Malvolio is the chief-servant in Olivia’s house. This is shown in the direct, arrogant and sometimes rude language he uses to people who he sees as not as good as him (e.g. Maria, Fabian and even Feste). He gives out the orders and although he is strict, he keeps the house running smoothly. His arrogance and harshness therefore create a wall of hatred in between himself and the lower-class workers who despise him. It is a wall that remains unbroken by many (but for a sense of sorrow for that may be felt for him), even after revenge on him has taken place. Workers who Malvolio has under his authority include Maria and Fabian. Fabian has been in trouble for bear-baiting because of Malvolio. Feste, the jester, is also an enemy of Malvolio as Malvolio has made a habit of trying to give him a bad name in front of Olivia.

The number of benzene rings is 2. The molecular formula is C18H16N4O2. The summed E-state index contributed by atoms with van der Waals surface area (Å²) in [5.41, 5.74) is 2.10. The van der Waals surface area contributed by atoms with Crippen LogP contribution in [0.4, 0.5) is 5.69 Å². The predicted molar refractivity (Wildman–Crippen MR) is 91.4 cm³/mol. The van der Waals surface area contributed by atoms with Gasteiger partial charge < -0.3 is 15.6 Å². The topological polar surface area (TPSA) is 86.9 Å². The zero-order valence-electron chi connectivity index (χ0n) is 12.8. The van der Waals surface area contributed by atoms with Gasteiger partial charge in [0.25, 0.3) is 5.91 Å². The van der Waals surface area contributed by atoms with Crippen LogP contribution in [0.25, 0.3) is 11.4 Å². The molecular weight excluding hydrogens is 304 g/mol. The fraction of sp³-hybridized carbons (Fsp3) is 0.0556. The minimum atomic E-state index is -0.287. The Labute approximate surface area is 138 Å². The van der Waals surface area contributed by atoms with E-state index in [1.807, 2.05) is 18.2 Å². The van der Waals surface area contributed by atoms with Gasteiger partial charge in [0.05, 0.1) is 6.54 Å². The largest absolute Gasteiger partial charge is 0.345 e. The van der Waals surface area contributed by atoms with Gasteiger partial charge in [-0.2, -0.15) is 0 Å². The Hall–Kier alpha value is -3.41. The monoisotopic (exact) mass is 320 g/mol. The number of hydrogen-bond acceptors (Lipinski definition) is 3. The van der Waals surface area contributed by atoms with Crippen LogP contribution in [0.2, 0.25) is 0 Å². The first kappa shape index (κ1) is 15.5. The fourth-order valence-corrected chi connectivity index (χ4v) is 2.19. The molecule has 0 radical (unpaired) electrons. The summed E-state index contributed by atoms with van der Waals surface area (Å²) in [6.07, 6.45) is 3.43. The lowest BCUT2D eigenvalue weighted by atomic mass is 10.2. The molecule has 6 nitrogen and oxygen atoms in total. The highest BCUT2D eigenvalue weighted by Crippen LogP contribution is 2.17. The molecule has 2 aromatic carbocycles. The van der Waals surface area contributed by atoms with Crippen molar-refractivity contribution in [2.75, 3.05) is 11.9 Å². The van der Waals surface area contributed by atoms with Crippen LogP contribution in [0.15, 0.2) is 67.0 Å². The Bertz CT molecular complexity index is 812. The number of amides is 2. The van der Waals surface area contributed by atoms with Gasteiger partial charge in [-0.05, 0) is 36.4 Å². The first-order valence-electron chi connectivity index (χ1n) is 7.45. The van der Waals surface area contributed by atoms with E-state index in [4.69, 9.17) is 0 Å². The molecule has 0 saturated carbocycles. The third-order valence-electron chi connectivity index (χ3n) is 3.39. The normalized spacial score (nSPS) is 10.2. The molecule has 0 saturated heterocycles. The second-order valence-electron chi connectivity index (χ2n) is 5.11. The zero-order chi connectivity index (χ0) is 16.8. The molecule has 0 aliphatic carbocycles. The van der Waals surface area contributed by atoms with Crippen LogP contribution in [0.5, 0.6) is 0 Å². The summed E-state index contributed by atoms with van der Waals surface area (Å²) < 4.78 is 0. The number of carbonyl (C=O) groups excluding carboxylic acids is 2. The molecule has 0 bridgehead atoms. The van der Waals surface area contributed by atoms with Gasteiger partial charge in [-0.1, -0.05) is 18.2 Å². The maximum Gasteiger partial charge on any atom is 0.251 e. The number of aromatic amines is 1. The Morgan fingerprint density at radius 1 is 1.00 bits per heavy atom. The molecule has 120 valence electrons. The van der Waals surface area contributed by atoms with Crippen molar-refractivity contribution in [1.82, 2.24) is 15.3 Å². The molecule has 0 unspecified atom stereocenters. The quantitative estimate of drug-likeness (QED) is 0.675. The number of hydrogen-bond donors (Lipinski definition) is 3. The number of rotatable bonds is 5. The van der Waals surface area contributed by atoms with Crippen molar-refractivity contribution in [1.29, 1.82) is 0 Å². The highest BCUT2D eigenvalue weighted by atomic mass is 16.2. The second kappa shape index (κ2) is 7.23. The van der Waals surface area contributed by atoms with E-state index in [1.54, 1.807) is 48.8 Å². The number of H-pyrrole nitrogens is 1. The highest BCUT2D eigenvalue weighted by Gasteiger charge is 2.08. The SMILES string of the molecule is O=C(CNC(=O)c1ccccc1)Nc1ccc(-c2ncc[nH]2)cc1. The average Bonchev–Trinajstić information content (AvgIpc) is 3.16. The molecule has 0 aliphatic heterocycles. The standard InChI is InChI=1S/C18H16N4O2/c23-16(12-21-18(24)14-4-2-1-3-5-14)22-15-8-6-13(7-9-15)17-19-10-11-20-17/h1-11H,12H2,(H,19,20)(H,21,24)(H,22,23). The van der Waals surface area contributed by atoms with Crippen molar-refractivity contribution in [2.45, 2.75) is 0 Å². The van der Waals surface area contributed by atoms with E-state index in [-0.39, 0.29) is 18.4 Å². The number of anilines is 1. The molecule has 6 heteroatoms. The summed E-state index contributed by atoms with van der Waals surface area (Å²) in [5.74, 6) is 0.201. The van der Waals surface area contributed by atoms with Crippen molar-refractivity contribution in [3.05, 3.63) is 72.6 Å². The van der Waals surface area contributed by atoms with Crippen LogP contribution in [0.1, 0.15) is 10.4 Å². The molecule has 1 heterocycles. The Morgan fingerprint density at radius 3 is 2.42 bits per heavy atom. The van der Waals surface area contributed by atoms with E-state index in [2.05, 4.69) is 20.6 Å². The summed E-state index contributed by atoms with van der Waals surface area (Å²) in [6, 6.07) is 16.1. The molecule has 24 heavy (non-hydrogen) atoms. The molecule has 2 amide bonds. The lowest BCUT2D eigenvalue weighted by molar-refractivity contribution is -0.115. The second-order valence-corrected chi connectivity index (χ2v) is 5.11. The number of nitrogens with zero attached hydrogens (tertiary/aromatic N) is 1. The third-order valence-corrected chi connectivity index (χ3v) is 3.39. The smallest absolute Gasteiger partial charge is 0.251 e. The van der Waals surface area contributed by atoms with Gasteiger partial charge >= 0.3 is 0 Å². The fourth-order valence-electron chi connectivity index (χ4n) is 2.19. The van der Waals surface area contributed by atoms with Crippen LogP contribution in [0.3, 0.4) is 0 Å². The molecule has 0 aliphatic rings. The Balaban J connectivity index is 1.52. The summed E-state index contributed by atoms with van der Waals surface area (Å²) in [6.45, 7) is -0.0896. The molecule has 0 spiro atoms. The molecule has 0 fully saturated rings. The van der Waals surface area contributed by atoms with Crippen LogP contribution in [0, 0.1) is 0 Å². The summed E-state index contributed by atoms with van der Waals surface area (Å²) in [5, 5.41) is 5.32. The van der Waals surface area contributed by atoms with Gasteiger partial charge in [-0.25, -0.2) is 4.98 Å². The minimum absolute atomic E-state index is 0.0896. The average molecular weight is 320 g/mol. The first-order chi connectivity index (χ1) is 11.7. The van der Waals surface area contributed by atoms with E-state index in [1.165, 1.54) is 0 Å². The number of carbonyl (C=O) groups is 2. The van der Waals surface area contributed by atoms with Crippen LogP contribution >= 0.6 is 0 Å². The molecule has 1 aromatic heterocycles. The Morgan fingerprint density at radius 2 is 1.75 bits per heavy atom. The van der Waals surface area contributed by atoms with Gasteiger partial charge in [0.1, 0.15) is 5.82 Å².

“I marvel your ladyship takes delight in such a barren rascal”

However, Malvolio’s attempts are never to any avail as Olivia is too close to Feste. Malvolio is probably jealous of this.

Sir Toby belch and Sir Andrew Aguecheek are two “friends” who also are at an extreme dislike to Malvolio. Sir Toby’s constant drinking and Sir Andrew’s constant stupidity annoys and irritates Malvolio. Maria is friend of both these two dozy men and Fabian and so she also hates Malvolio’s persistent pest-like presence. The group make fun of Malvolio and this is shown in Act two Scene Two when they are up in the early hours of the morning singing and generally being loud whilst everyone else is trying to sleep. Malvolio comes raging in accusing them of making an “alehouse” out of his lady’s house.